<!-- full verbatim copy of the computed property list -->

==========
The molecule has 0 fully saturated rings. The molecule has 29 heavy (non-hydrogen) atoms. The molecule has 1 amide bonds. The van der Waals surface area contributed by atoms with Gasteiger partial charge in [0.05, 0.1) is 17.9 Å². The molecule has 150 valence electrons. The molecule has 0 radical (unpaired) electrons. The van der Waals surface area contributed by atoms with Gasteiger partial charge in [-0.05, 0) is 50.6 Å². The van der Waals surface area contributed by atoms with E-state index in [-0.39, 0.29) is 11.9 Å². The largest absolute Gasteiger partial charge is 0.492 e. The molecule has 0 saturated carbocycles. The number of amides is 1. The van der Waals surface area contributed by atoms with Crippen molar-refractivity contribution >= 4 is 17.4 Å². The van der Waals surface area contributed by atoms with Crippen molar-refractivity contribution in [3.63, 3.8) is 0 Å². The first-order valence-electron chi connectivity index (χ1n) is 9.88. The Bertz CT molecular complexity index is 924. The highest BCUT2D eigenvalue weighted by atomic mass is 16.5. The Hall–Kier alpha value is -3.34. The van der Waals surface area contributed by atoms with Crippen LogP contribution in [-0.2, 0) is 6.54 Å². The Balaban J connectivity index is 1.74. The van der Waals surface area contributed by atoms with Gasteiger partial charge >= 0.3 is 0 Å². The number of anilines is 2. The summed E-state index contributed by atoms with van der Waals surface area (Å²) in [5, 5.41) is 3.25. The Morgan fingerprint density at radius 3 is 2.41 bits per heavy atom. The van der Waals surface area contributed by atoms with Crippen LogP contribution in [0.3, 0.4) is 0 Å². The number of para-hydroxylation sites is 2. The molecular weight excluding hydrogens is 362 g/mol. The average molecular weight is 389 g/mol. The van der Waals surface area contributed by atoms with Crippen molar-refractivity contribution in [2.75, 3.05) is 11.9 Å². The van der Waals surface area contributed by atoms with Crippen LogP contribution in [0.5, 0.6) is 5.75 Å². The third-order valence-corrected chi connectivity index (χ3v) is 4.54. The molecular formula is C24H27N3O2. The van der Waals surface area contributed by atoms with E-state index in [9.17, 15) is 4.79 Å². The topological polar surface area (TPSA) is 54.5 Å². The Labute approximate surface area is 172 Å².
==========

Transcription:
The molecule has 0 fully saturated rings. The molecule has 29 heavy (non-hydrogen) atoms. The molecule has 1 amide bonds. The van der Waals surface area contributed by atoms with Gasteiger partial charge in [0.05, 0.1) is 17.9 Å². The molecule has 150 valence electrons. The molecule has 0 radical (unpaired) electrons. The van der Waals surface area contributed by atoms with Gasteiger partial charge in [-0.05, 0) is 50.6 Å². The van der Waals surface area contributed by atoms with E-state index in [-0.39, 0.29) is 11.9 Å². The largest absolute Gasteiger partial charge is 0.492 e. The molecule has 0 saturated carbocycles. The number of amides is 1. The van der Waals surface area contributed by atoms with Crippen molar-refractivity contribution >= 4 is 17.4 Å². The van der Waals surface area contributed by atoms with Crippen molar-refractivity contribution in [3.63, 3.8) is 0 Å². The first-order valence-electron chi connectivity index (χ1n) is 9.88. The Bertz CT molecular complexity index is 924. The highest BCUT2D eigenvalue weighted by atomic mass is 16.5. The Hall–Kier alpha value is -3.34. The van der Waals surface area contributed by atoms with Crippen LogP contribution in [-0.2, 0) is 6.54 Å². The Balaban J connectivity index is 1.74. The van der Waals surface area contributed by atoms with Gasteiger partial charge >= 0.3 is 0 Å². The number of anilines is 2. The summed E-state index contributed by atoms with van der Waals surface area (Å²) in [5, 5.41) is 3.25. The Morgan fingerprint density at radius 3 is 2.41 bits per heavy atom. The van der Waals surface area contributed by atoms with Crippen LogP contribution in [0.3, 0.4) is 0 Å². The number of para-hydroxylation sites is 2. The molecular weight excluding hydrogens is 362 g/mol. The average molecular weight is 389 g/mol. The van der Waals surface area contributed by atoms with Crippen molar-refractivity contribution in [2.75, 3.05) is 11.9 Å². The van der Waals surface area contributed by atoms with Crippen LogP contribution in [0.5, 0.6) is 5.75 Å². The third-order valence-corrected chi connectivity index (χ3v) is 4.54. The molecular formula is C24H27N3O2. The van der Waals surface area contributed by atoms with E-state index in [9.17, 15) is 4.79 Å². The topological polar surface area (TPSA) is 54.5 Å². The Labute approximate surface area is 172 Å².